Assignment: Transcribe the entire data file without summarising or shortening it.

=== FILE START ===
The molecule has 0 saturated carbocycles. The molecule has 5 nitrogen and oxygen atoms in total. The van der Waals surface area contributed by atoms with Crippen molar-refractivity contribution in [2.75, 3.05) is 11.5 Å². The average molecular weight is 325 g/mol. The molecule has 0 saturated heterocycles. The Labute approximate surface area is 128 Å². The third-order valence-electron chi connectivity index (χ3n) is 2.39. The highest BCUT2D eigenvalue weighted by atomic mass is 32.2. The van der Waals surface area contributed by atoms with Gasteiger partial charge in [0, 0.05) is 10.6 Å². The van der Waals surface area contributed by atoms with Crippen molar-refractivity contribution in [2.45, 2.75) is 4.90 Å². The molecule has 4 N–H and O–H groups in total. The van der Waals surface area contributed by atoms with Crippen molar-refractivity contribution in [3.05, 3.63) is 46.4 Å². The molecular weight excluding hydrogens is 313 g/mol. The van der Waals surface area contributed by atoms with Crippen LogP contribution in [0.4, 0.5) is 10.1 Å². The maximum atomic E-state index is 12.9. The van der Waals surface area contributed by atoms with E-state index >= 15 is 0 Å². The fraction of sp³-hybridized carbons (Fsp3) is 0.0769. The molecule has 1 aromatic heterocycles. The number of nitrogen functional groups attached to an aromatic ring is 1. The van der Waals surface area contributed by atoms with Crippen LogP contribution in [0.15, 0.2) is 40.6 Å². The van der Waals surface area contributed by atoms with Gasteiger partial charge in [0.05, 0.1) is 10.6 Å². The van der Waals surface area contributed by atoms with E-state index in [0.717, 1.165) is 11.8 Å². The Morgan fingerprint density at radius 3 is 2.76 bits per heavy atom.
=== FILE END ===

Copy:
The molecule has 0 saturated carbocycles. The molecule has 5 nitrogen and oxygen atoms in total. The van der Waals surface area contributed by atoms with Crippen molar-refractivity contribution in [2.75, 3.05) is 11.5 Å². The average molecular weight is 325 g/mol. The molecule has 0 saturated heterocycles. The Labute approximate surface area is 128 Å². The third-order valence-electron chi connectivity index (χ3n) is 2.39. The highest BCUT2D eigenvalue weighted by atomic mass is 32.2. The van der Waals surface area contributed by atoms with Gasteiger partial charge in [0, 0.05) is 10.6 Å². The van der Waals surface area contributed by atoms with Crippen molar-refractivity contribution in [2.45, 2.75) is 4.90 Å². The molecule has 4 N–H and O–H groups in total. The van der Waals surface area contributed by atoms with Crippen molar-refractivity contribution in [3.05, 3.63) is 46.4 Å². The molecular weight excluding hydrogens is 313 g/mol. The van der Waals surface area contributed by atoms with Crippen LogP contribution in [0.4, 0.5) is 10.1 Å². The maximum atomic E-state index is 12.9. The van der Waals surface area contributed by atoms with E-state index >= 15 is 0 Å². The fraction of sp³-hybridized carbons (Fsp3) is 0.0769. The molecule has 1 aromatic heterocycles. The number of nitrogen functional groups attached to an aromatic ring is 1. The van der Waals surface area contributed by atoms with Crippen LogP contribution in [0.15, 0.2) is 40.6 Å². The van der Waals surface area contributed by atoms with Gasteiger partial charge in [0.05, 0.1) is 10.6 Å². The van der Waals surface area contributed by atoms with E-state index in [0.717, 1.165) is 11.8 Å². The Morgan fingerprint density at radius 3 is 2.76 bits per heavy atom.